The National Weather Service has issued a Heat Advisory through Sunday as temperatures are expected to climb above the century mark throughout the Central Valley.
The temperature is forecast to hit 106 degrees in Turlock on Saturday and near 100 on Sunday. The rest of the week will see highs in the upper 90s.
A Heat Advisory means that a prolonged period of hot temperatures is expected and will create a situation in which heat illnesses are possible. Extreme heat poses a substantial health risk, especially for vulnerable populations including young children, the elderly, those with chronic diseases or disabilities, pregnant women and people who are socially isolated.
Heat-related illness includes: cramps, heat exhaustion, heat stroke and death. Warning signs of heat-related illnesses may include heavy sweating, muscle cramps, weakness, headache and nausea. Vomiting, paleness, tiredness and dizziness can also be indicators of heat-related illness.
To prevent overheating, use cool compresses, misting, showers and baths. The California Department of Health urges residents to seek medical attention if experiencing a rapid, strong pulse, a feeling of delirious or for those with a body temperature above 102 degrees.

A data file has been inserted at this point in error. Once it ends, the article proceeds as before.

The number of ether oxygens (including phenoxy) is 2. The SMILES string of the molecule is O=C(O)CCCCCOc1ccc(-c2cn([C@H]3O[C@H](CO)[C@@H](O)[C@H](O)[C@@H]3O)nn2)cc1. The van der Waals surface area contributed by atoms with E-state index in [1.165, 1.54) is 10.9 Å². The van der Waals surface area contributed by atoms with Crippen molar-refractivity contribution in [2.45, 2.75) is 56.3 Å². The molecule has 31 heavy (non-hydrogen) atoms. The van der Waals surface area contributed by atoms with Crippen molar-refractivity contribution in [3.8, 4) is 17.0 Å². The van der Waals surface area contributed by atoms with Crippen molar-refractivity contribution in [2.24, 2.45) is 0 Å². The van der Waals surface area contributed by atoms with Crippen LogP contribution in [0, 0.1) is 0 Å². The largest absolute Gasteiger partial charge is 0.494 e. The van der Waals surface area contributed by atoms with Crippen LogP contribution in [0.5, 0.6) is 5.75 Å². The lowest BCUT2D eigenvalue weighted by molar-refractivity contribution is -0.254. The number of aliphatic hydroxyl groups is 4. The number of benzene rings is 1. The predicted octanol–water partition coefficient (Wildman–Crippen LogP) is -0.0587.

In areas where air quality is poor, people with heart disease, asthma or other respiratory diseases should reduce or eliminate their outdoor activities, according to state officials.
CDPH offers the following tips to stay safe during this period of excessive heat:
· - Never leave infants, children, elderly or pets in a parked car. It can take as little as 10 minutes for the temperature inside a car to rise to levels that can kill.
· - Drink plenty of water or juice, even if you are not thirsty. Avoid alcohol.
· - If you don’t have air conditioning, visit a cooling center or a public place with air conditioning (such as a shopping mall or library) to cool off for a few hours each day.
· - Avoid outdoor physical exertion during the hottest parts of the day. Reduce exposure to the sun from 10 a.m. to 4 p.m. when UV rays are strongest, and keep physical activities to a minimum during that time.
· - Wear a wide-brimmed hat to cover the face and neck, wear loose-fitting clothing to keep cool and to protect your skin from the sun.
· - Regularly check on any elderly relatives or friends who live alone. Many may be on medications which increase likelihood of dehydration.
· - Liberally apply sunscreen (at least SPF 15) 15 minutes before venturing outdoors and re-apply at least every two hours – sunscreen may reduce the risk of skin cancer, the number one cancer affecting Californians.